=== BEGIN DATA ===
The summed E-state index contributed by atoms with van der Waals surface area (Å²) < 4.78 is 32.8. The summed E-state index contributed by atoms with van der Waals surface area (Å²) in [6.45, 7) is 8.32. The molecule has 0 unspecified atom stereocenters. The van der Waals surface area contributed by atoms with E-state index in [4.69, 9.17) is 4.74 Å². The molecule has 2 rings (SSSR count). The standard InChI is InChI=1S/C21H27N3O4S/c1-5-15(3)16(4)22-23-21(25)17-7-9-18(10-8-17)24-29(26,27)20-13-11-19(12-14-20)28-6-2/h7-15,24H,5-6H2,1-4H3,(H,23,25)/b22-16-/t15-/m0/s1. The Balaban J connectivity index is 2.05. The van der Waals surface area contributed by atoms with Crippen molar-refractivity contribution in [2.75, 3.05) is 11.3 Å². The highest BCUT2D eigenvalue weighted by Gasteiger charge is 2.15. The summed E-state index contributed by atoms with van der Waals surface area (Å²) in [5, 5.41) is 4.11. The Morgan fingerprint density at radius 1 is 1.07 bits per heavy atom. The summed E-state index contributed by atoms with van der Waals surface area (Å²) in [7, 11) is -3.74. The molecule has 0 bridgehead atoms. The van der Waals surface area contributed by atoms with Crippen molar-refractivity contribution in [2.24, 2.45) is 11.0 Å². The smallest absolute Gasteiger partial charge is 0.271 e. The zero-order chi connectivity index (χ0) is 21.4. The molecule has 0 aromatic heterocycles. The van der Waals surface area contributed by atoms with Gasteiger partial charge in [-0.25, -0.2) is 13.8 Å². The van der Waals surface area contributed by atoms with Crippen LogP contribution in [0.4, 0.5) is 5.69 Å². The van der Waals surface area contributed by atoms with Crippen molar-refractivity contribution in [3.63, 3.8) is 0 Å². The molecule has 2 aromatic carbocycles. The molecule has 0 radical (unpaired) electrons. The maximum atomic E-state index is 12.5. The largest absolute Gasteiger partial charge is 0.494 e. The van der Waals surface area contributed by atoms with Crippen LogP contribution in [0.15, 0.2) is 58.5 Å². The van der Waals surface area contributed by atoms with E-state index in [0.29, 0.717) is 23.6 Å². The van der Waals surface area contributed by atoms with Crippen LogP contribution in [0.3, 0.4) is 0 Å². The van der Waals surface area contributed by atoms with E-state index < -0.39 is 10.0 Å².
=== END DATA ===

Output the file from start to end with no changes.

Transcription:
The summed E-state index contributed by atoms with van der Waals surface area (Å²) < 4.78 is 32.8. The summed E-state index contributed by atoms with van der Waals surface area (Å²) in [6.45, 7) is 8.32. The molecule has 0 unspecified atom stereocenters. The van der Waals surface area contributed by atoms with E-state index in [4.69, 9.17) is 4.74 Å². The molecule has 2 rings (SSSR count). The standard InChI is InChI=1S/C21H27N3O4S/c1-5-15(3)16(4)22-23-21(25)17-7-9-18(10-8-17)24-29(26,27)20-13-11-19(12-14-20)28-6-2/h7-15,24H,5-6H2,1-4H3,(H,23,25)/b22-16-/t15-/m0/s1. The Balaban J connectivity index is 2.05. The van der Waals surface area contributed by atoms with Crippen molar-refractivity contribution in [2.75, 3.05) is 11.3 Å². The highest BCUT2D eigenvalue weighted by Gasteiger charge is 2.15. The summed E-state index contributed by atoms with van der Waals surface area (Å²) in [5, 5.41) is 4.11. The Morgan fingerprint density at radius 1 is 1.07 bits per heavy atom. The summed E-state index contributed by atoms with van der Waals surface area (Å²) in [7, 11) is -3.74. The molecule has 0 bridgehead atoms. The van der Waals surface area contributed by atoms with Crippen molar-refractivity contribution in [2.24, 2.45) is 11.0 Å². The smallest absolute Gasteiger partial charge is 0.271 e. The zero-order chi connectivity index (χ0) is 21.4. The molecule has 0 aromatic heterocycles. The van der Waals surface area contributed by atoms with Gasteiger partial charge in [-0.25, -0.2) is 13.8 Å². The van der Waals surface area contributed by atoms with Crippen LogP contribution in [0.4, 0.5) is 5.69 Å². The van der Waals surface area contributed by atoms with Crippen molar-refractivity contribution in [3.63, 3.8) is 0 Å². The molecule has 2 aromatic carbocycles. The molecule has 0 radical (unpaired) electrons. The maximum atomic E-state index is 12.5. The largest absolute Gasteiger partial charge is 0.494 e. The van der Waals surface area contributed by atoms with Crippen LogP contribution in [0.15, 0.2) is 58.5 Å². The van der Waals surface area contributed by atoms with E-state index in [0.29, 0.717) is 23.6 Å². The van der Waals surface area contributed by atoms with Crippen LogP contribution in [0.3, 0.4) is 0 Å². The van der Waals surface area contributed by atoms with E-state index < -0.39 is 10.0 Å².